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Title: The effects of cardiac fibroblasts on cardiac myocyte structure and excitation-contraction coupling through paracrine mediators
Author: Cartledge, James
Awarding Body: Imperial College London
Current Institution: Imperial College London
Date of Award: 2013
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Cardiac fibroblasts are the most numerous cells within the heart. Their traditional roles are the maintenance of the extracellular matrix to support the structure and contraction of the heart, and their activation and production of increased extracellular matrix in disease. Over the past 15 years, evidence has grown that shows fibroblasts are capable of modulating myocyte function. This is achieved through paracrine mediators, the release of biologically active soluble substances into the local environment, and through direct cell contact, involving gap junctions and mechanical connections. Fibroblasts can also modulate myocyte function indirectly through modification of the extracellular matrix which can transfer various signals to myocytes. However, research into the interaction between fibroblasts and myocytes has been largely limited to using neonatal cells and fibroblasts that have been maintained in culture. This thesis sets out to examine the paracrine effects of fibroblasts on myocyte structure and excitation contraction coupling. Adult myocytes and, where possible, fibroblasts before their activation in culture were used. The thesis also aimed to determine whether these effects are different using fibroblasts after pressure overload of the myocardium and potential mediators involved in the effects. Initial studies looked at the effect of normal rat cardiac fibroblasts isolated from healthy rat hearts, and showed that these fibroblasts reduced myocyte viability, induced myocyte hypertrophy and increased the amplitude of the Ca2+ transient. We then compared the effect of fibroblasts from pressure overloaded hearts with control fibroblasts. The pressure overloaded fibroblasts caused a similar reduction in myocyte viability and also induced myocyte hypertrophy. However, the functional effects were different and the Ca2+ transient amplitude was reduced in myocytes co-cultured with pressure overload fibroblasts. TGF-β was elevated in the both pressure overload and control fibroblasts co-cultures and was therefore investigated as the potential mediator of the effects. It was found that fibroblast derived TGF-β directly causes myocyte hypertrophy, whereas the other effects are due to more complex signalling with the involvement of secondary mediators released from the fibroblasts in response to TGF-β signalling. Finally, we investigated the paracrine effects of cultured canine fibroblasts on the electrical activity of adult myocardium using canine myocardial slices. These are thin viable slices of the left ventricle and allowed us to investigate the field potential and the conduction velocity of intact adult myocardium. It was found that fibroblasts-derived paracrine mediators altered the conduction velocity of these slices. This work supports the growing body of evidence that fibroblasts are capable of modulating myocyte structure and function and, specifically, myocyte excitation contraction coupling. We have shown that these effects are evident in adult cells and are altered using fibroblasts from normal and diseased heart. Furthermore, we have shown that TGF-β appears to be central to these effects.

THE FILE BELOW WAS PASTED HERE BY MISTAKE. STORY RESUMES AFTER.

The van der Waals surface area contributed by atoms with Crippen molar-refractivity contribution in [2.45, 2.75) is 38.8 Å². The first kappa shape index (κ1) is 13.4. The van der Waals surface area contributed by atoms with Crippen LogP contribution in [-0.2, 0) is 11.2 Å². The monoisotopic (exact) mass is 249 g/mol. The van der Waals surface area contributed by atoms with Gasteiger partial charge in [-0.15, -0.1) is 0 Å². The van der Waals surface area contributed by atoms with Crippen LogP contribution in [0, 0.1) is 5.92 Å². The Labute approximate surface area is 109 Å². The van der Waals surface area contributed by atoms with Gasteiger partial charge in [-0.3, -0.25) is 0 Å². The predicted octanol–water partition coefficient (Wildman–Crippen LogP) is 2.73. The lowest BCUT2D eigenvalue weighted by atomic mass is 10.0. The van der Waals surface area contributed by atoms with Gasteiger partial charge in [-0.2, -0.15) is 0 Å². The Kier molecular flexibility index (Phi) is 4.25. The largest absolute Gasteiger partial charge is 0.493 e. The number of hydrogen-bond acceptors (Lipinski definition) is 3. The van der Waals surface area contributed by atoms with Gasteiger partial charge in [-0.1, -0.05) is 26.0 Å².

Supervisor: Terracciano, Cesare Sponsor: Not available
Qualification Name: Thesis (Ph.D.) Qualification Level: Doctoral
EThOS ID:  DOI: Not available